Once upon a time, they made movies out of musicals. From the 1940s through the ’70s, once a show had proved its worth on Broadway, Hollywood came calling. In the past generation or so, however, as the big-budget blockbuster mentality infested theater, the process reversed.
Presto (or rather, “supercalifragilisticexpialidocious”)! The 1964 Disney movie became a Disney musical, first in England in 2004 and then on Broadway. Though lacking Julie Andrews and Dick Van Dyke, the stage productions did contain the movie’s Sherman Brothers songs (“A Spoonful of Sugar,” “Chim Chim Cher-ee” and the rest) as well as the same story drawn from the books by Pamela Travers. Tours and regional productions followed, including a brand-new one opening Sept. 18 at The Shedd and running through Oct. 4.
Directed by Peg Major, this modern fairy tale of a magical nanny who helps a struggling family stars Shirley Andress in the title role, with other Shedd veterans in supporting roles. Robert Ashens leads the music, and Caitlin Christopher choreographs.
Before Mary Poppins alights from the clouds, The Shedd stage hosts Marcia Ball 7:30 pm Saturday, Sept. 10. Perched on her piano bench with legs crossed, the Austin-based, willowy singer/pianist cheerfully pumps out percolating New Orleans second line arrangements, Fats Domino and Prof. Longhair licks, Crescent City barrelhouse boogie, signature swampy Gulf Coast R&B vocals, blues and even poignant ballads.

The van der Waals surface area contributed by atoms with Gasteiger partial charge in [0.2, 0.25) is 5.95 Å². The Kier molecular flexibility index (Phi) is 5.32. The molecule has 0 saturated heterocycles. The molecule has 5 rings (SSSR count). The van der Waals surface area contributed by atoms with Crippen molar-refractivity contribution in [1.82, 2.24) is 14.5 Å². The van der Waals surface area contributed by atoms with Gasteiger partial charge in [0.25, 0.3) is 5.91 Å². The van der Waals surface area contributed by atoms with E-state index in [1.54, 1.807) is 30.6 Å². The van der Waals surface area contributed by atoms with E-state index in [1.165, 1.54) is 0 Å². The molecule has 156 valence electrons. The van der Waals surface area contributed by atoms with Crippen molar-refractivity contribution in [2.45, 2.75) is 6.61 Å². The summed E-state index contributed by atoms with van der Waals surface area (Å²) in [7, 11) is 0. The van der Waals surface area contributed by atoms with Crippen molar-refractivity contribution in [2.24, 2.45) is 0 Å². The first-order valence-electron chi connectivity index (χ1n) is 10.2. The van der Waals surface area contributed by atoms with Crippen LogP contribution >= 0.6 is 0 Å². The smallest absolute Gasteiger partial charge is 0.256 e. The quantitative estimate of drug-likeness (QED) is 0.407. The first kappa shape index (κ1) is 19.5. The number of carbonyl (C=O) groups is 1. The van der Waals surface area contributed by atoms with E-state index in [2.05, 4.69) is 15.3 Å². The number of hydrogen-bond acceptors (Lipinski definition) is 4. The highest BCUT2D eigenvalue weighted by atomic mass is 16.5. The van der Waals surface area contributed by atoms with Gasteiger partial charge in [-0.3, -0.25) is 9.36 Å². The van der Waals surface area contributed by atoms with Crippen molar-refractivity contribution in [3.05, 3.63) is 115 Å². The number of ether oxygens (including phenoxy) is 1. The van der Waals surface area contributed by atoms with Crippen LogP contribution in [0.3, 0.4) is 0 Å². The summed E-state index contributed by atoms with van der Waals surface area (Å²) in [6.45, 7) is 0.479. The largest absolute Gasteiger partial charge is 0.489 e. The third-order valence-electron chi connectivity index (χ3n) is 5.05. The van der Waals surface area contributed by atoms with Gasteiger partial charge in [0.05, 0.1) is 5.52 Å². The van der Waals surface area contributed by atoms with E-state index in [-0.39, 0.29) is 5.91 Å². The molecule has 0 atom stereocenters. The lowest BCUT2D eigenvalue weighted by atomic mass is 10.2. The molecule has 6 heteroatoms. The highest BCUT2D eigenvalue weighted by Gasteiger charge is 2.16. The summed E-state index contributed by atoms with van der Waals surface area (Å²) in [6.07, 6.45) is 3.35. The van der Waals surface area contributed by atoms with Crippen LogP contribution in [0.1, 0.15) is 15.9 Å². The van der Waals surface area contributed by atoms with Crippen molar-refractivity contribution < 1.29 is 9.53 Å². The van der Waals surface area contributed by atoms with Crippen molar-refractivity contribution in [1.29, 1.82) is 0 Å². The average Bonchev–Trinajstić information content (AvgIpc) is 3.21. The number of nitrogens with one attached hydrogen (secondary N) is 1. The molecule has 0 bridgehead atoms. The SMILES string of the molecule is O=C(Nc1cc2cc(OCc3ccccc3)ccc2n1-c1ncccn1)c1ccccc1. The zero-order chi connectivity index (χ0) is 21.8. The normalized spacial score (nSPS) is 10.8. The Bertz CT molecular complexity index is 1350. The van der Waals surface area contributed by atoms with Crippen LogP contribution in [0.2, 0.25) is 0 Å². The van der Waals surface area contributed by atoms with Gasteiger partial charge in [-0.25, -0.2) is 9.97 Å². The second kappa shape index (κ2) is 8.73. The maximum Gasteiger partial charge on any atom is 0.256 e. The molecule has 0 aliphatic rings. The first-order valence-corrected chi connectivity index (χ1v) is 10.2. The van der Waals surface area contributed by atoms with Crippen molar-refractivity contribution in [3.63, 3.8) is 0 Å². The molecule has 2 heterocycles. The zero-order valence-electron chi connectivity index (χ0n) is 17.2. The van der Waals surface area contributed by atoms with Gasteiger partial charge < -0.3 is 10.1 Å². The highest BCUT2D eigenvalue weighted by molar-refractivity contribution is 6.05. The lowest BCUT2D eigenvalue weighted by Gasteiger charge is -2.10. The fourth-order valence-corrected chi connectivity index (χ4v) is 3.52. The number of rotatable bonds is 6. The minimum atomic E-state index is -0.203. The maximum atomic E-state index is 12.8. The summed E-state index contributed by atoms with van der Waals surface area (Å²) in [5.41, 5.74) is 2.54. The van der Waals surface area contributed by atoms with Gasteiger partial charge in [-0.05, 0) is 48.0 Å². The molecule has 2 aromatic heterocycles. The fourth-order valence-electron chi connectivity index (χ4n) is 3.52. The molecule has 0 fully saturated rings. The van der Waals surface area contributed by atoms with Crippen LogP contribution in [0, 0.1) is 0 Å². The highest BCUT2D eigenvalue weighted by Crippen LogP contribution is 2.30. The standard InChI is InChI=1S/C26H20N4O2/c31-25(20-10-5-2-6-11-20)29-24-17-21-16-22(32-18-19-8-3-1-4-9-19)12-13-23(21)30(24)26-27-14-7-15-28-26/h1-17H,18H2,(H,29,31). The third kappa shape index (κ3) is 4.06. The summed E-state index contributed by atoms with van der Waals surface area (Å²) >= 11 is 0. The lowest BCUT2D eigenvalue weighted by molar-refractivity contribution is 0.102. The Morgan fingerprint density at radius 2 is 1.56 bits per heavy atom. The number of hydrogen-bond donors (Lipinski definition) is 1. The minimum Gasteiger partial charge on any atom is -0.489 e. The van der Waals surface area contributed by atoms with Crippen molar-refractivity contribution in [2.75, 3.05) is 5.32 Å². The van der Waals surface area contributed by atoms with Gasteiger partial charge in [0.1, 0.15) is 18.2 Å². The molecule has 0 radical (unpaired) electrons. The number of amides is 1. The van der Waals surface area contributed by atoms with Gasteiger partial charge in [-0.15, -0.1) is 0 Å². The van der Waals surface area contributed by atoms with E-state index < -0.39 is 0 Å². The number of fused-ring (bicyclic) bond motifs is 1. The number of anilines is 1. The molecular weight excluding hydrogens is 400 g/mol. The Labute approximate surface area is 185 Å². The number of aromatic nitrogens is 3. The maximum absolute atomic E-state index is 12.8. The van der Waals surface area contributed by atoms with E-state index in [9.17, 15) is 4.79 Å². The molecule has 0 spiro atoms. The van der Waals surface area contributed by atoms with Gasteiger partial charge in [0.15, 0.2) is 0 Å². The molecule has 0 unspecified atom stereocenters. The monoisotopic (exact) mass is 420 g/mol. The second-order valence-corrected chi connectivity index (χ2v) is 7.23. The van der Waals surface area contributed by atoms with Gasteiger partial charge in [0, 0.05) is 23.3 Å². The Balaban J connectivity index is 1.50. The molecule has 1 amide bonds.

Ball has always been an effervescent performer, but her latest album of originals, The Tattooed Lady and The Alligator Man, also showcases her uncommonly detailed and evocative songwriting chops.
If Marcia Ball is a “Hot Tamale Baby” (to cite the title of one of her sizzling covers), then vocalist/lyricist Edda Glass represents the opposite end of the female-singer temperature spectrum. Glass and her songwriter and guitarist partner Max Hatt specialize in music that originated quite a distance from their Montana home — Brazilian bossa nova, to be exact, with its signature cool, laid-back vocals. You can hear them with bassist Clipper Anderson 7:30 pm Thursday, Sept. 17, at The Jazz Station.
A couple centuries or so before Travers wrote her Mary Poppins books, Italian playwright Jacopo Angelo Nelli wrote a play about another cunning domestic figure. Like Mary Poppins, The Servant Turned Mistress (La Serva Padrona) was set to music by the great Italian Baroque composer Giovanni Battista Pergolesi. And it, too, was turned into a movie, in 1958 and again in 1999.
The plot lines of the two mighty ladies are quite different (Nelli’s involves some Shakespearean identity deception and revolves around who marries whom) but, in the end, the maid brings joy to this household, too. You can see Pergolesi’s 45-minute original version at 2 pm Saturday, Sept. 12, when the Cascadia Concert Opera performs it at downtown Eugene’s Atrium Building.